by Sarah Brouillette
Brouillette’s article, in Representations 127, establishes the importance of UNESCO’s role within the global history of the book. Its focus is the research on the book in the developing world that UNESCO sponsored in the 1960s and 1970s, and how that research supported claims that government should intervene in book and media industries in order to shift the disastrous imbalance in the global media system. It shows how these claims were undermined by the interests of the developed world and sidelined by the emerging discipline of book history.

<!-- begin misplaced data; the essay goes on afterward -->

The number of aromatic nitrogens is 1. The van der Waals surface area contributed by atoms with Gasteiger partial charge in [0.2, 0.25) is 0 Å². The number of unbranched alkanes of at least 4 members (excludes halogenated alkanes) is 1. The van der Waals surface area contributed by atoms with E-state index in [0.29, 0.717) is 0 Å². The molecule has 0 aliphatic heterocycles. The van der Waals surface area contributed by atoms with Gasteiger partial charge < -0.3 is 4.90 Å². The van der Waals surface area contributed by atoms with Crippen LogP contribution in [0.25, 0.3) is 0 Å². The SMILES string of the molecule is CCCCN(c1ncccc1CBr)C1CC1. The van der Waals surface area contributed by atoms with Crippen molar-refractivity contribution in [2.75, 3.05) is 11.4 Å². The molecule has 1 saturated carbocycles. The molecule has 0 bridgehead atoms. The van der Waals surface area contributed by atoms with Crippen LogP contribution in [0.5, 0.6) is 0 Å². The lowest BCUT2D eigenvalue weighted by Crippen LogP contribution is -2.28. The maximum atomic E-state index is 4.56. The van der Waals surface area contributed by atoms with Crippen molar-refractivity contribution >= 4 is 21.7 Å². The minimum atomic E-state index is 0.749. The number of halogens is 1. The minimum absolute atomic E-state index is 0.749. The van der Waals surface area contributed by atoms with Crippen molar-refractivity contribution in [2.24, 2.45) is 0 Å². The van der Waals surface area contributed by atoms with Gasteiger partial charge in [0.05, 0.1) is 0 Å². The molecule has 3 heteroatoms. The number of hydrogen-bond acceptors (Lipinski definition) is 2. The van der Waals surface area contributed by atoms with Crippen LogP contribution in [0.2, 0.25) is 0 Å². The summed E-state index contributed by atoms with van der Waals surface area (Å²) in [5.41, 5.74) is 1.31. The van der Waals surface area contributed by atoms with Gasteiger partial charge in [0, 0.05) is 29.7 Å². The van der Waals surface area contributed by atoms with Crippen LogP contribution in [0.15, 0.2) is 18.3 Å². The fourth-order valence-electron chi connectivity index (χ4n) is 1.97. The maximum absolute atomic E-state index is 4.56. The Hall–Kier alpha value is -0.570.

SARAH BROUILLETTE is an Associate Professor in the Department of English at Carleton University. She is the author of Postcolonial Writers in the Global Literary Marketplace (Palgrave, 2007) and of Literature and the Creative Economy (Stanford, 2014).